vs. Athletes in Action
Friday, 7:30 p.m.
Friday at Eastern Mi
The Michigan Daily
Tuesday, February 7, 1984
- - - - - - - - - ------------------ ------ - -- -
1) Bowling Green (26-2-2) 20
L T Pct.
2 2 .875
2) Ohio State (22-8) .....l
3) Mich. State (24-9) ....
4) Mich. Tech (17-15-1)..
N. Mich, (13-19).....
Ferris St. (16-14-3)..-.. -
7) W. Mich. (17-14-1) ....
8) MICHIGAN (12-18-1) .
Lk. Superior (14-16-2) ..
10) Miami (8-18-1) .......
11) I11.-Chicago (5-24-1) ..
Lake Superior 5-3, MICHIGAN 4-3
Northern Michigan 6-3, Ferris State 3-5
Michigan Tech 6-3, Michigan State 4-1
Miami 5-3, Ohio State 3-8
Bowling Green 5-5, Illinois-Chicago 3-5
Western Michigan 11-10, Michigan-Dearborn 2-3
THIS WEEK'S GAMES
MICHIGAN at Ferris State
Lake Superior at Michigan State
Michigan Tech (5) v.s. Northern
Illinois-Chicago at Miami
Bowling Green at Western Michigan
Ohio State at Lowell
WMPL HOCKEY POLL
1) Minnesota-Duluth (4) ............93
2) Bowling Green (5) ................88
3) R .P.I. (1) ........................76
4) North Dakota ................ 47
5) Boston University ................44
7) Minnesota ......................37
8) Michigan State ...................36
9) Boston College ..............35
1LWisconsin ..... . . ............16
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1237 SOUT H U NIVERSITY
117 By JIM DAVIS
WVHAT A DIFFERENCE four years can make.
When Jim McCauley walked onto the Blue hockey
team in the fall of 1980, no one could have expected him
to do the job he has done. After all, Michigan is a
tradition-rich school which has done pretty well in
hockey over the years. How could a walk-on be expected
to carry a big load down the road?
Now four years later, his steady play and leadership
have proven invaluable to the young Wolverines, in par-
ticular during this season which has seen the team
struggle due to youth, injuries, and lack of depth.
"He's been like night and day," said Michigan head
coach John -Giordano of his high-scoring senior's
McCauley has carried the 9-14-1 Wolverines through
thick and thin this season, more recently through the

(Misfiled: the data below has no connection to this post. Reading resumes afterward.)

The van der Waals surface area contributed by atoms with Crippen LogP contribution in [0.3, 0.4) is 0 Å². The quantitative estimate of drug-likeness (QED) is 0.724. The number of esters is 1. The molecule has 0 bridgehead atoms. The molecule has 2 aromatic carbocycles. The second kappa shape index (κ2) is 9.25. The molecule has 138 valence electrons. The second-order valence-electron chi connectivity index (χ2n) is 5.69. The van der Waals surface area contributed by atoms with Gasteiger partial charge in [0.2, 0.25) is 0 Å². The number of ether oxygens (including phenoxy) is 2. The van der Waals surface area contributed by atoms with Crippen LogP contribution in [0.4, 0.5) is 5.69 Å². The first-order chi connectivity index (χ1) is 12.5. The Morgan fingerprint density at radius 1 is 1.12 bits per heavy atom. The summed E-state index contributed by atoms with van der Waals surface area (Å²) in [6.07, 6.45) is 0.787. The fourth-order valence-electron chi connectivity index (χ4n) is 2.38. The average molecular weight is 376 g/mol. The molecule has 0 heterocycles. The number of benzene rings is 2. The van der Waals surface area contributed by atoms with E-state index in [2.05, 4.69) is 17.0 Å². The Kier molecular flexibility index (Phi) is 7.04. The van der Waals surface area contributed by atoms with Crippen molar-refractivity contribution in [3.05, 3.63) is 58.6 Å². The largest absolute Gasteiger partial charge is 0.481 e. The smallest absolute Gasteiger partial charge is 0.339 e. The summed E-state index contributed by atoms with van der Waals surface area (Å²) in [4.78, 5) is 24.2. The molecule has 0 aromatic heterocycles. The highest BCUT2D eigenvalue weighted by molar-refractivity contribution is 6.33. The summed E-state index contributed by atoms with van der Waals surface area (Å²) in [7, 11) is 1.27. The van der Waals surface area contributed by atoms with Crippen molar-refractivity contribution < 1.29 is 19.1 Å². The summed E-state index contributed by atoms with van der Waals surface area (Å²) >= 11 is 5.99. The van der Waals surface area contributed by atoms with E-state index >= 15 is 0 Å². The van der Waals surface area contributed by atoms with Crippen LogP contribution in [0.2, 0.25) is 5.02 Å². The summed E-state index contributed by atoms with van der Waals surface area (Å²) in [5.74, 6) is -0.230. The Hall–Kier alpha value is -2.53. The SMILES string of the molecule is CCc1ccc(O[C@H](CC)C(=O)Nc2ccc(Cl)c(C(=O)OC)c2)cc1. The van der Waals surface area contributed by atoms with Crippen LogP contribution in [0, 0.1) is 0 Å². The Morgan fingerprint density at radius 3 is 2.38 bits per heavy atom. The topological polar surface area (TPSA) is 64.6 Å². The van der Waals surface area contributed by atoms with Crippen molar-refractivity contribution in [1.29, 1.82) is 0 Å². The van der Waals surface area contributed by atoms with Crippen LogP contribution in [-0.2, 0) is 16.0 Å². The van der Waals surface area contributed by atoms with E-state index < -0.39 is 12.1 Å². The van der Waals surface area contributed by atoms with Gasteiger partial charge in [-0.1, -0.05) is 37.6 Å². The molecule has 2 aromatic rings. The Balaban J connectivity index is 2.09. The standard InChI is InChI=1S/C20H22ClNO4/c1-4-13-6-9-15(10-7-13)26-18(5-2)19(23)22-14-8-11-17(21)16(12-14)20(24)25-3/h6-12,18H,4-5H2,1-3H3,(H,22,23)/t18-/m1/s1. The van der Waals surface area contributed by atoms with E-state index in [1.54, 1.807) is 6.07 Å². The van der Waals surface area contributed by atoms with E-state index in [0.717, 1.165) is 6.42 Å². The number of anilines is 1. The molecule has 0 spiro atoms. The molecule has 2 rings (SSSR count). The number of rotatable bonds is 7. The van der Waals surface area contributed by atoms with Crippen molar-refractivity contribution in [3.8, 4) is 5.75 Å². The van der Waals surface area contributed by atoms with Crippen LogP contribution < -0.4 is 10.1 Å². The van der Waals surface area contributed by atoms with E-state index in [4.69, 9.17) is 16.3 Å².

thin. Currently Michigan stands in an eighth-place tie
with Lake Superior, against whom the Wolverines lost
and tied this past weekend in Sault Ste. Marie. Only
eight teams make the CCHA playoffs (out of 11 teams).
Both teams have three series remaining, next
weekend on the road (Michigan at Ferris State, the
Lakers at Michigan State) and the last two at home.
'If Michigan is to finish strong and make the playoffs,
several players are going to have to step forward and
help McCauley pick up the slack, particularly in the
goal-scoring department. His linemates, Ray Dries and
Chris Seychel, are the only other players to score goals
In fact, 40 of the Wolverines' 106 goals (38 percent)
have come from the Big Three. Obviously, goal-scoring
has been a problem all season for Michigan.
McCauley entered this season as the leading returning
scorer, having registered 51 points in 78 games.'
In October, McCauley and fellow-senior right-winger
Kelly McCrimmon were named co-captains for the 1983-
Giving the captaincy to McCauley and McCrimmon
was the most logical thing to do, when it is considered
that they are the only four-year lettermen on the squad.
McCauley's junior season set him up for the respon-
sibility of being a captain. Early last season Giordano
decided to team McCauley with co-captains Ted Speers
and Brad Tippett, who were expected to shoulder a great
deal of the burden on the young squad.-
Putting McCauley with Tippett and Speers was a bold
move, but Giordano knew what he was doing. The
Wolverines' mentor was looking to the future, because
he knew McCauley would probably take over the burden
of leadership this season.
The plan was successful and in the process McCauley
gained a valuable season of knowledge by playing with
the two leaders.
"I had the privelege of playing with those guys for two
years," said McCauley. "They were such smart hockey
McCauley a leader for
injury-ridden Blue icers
players, some of it had to rub off on me."
Rub off it did. McCauley scored 13 goals and added 21
assists on the season, scoring better than a point A game.
In addition, his defensive play improved, due in part to
his expressed role as the defensive player on the line,
"because they had so much offense in them."
The 5-10, 174 McCauley cast himself in the role of
defensive forward again this season, but the scoring is
coming along at remarkable pace.
The Detroit native has already topped his goal-
production of last season with 16 and has registered 20
assists for 36 points.
McCauley has scored at least one goal in 10 of 12 CCHA
series, and has been shut out completely only one
weekend out of 16, against Tech in early November.
That's pretty consistent, something Michigan hasn't